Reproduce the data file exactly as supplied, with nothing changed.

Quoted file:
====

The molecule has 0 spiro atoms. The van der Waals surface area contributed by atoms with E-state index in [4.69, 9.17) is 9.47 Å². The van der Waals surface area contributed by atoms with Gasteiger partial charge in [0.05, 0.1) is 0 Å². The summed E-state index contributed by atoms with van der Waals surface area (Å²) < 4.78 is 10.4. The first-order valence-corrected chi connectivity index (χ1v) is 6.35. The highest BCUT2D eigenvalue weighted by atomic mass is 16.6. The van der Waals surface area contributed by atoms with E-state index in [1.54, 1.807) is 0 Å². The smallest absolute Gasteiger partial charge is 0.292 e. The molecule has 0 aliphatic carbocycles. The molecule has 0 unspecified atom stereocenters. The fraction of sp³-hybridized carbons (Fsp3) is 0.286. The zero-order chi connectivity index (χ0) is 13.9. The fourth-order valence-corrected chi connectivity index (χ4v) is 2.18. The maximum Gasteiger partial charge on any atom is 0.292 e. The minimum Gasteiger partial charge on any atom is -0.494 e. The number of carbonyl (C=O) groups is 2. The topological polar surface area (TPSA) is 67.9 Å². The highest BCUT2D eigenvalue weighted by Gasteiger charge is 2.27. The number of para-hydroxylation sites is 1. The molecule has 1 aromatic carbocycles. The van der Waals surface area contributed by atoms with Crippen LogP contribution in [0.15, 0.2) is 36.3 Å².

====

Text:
The molecule has 0 spiro atoms. The van der Waals surface area contributed by atoms with E-state index in [4.69, 9.17) is 9.47 Å². The van der Waals surface area contributed by atoms with Gasteiger partial charge in [0.05, 0.1) is 0 Å². The summed E-state index contributed by atoms with van der Waals surface area (Å²) < 4.78 is 10.4. The first-order valence-corrected chi connectivity index (χ1v) is 6.35. The highest BCUT2D eigenvalue weighted by atomic mass is 16.6. The van der Waals surface area contributed by atoms with E-state index in [1.54, 1.807) is 0 Å². The smallest absolute Gasteiger partial charge is 0.292 e. The molecule has 0 aliphatic carbocycles. The molecule has 0 unspecified atom stereocenters. The fraction of sp³-hybridized carbons (Fsp3) is 0.286. The zero-order chi connectivity index (χ0) is 13.9. The fourth-order valence-corrected chi connectivity index (χ4v) is 2.18. The maximum Gasteiger partial charge on any atom is 0.292 e. The minimum Gasteiger partial charge on any atom is -0.494 e. The number of carbonyl (C=O) groups is 2. The topological polar surface area (TPSA) is 67.9 Å². The highest BCUT2D eigenvalue weighted by Gasteiger charge is 2.27. The number of para-hydroxylation sites is 1. The molecule has 1 aromatic carbocycles. The van der Waals surface area contributed by atoms with Crippen LogP contribution in [0.15, 0.2) is 36.3 Å².